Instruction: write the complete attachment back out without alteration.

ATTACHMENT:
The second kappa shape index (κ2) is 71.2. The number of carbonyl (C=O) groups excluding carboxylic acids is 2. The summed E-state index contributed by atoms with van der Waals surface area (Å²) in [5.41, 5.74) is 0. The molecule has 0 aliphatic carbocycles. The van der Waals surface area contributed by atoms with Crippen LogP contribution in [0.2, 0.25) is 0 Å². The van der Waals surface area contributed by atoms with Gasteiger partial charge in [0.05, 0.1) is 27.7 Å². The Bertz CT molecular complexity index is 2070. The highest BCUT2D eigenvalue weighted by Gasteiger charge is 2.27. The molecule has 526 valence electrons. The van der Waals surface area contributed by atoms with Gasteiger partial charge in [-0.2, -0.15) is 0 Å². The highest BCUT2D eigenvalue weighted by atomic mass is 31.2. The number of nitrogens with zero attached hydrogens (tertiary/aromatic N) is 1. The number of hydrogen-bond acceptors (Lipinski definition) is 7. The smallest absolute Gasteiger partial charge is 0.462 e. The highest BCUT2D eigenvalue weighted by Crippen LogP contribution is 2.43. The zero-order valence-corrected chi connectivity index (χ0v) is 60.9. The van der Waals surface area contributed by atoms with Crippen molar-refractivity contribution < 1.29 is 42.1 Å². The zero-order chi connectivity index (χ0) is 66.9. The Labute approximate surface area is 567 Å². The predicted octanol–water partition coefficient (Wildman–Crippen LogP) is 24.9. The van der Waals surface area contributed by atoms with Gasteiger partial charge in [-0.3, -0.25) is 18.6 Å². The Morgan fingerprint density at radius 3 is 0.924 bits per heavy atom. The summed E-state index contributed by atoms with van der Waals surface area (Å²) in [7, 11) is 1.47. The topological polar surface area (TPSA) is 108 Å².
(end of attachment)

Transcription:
The second kappa shape index (κ2) is 71.2. The number of carbonyl (C=O) groups excluding carboxylic acids is 2. The summed E-state index contributed by atoms with van der Waals surface area (Å²) in [5.41, 5.74) is 0. The molecule has 0 aliphatic carbocycles. The van der Waals surface area contributed by atoms with Crippen LogP contribution in [0.2, 0.25) is 0 Å². The van der Waals surface area contributed by atoms with Gasteiger partial charge in [0.05, 0.1) is 27.7 Å². The Bertz CT molecular complexity index is 2070. The highest BCUT2D eigenvalue weighted by Gasteiger charge is 2.27. The molecule has 526 valence electrons. The van der Waals surface area contributed by atoms with Gasteiger partial charge in [-0.2, -0.15) is 0 Å². The highest BCUT2D eigenvalue weighted by atomic mass is 31.2. The number of nitrogens with zero attached hydrogens (tertiary/aromatic N) is 1. The number of hydrogen-bond acceptors (Lipinski definition) is 7. The smallest absolute Gasteiger partial charge is 0.462 e. The highest BCUT2D eigenvalue weighted by Crippen LogP contribution is 2.43. The zero-order valence-corrected chi connectivity index (χ0v) is 60.9. The van der Waals surface area contributed by atoms with Crippen molar-refractivity contribution < 1.29 is 42.1 Å². The zero-order chi connectivity index (χ0) is 66.9. The Labute approximate surface area is 567 Å². The predicted octanol–water partition coefficient (Wildman–Crippen LogP) is 24.9. The van der Waals surface area contributed by atoms with Gasteiger partial charge in [-0.3, -0.25) is 18.6 Å². The Morgan fingerprint density at radius 3 is 0.924 bits per heavy atom. The summed E-state index contributed by atoms with van der Waals surface area (Å²) in [7, 11) is 1.47. The topological polar surface area (TPSA) is 108 Å².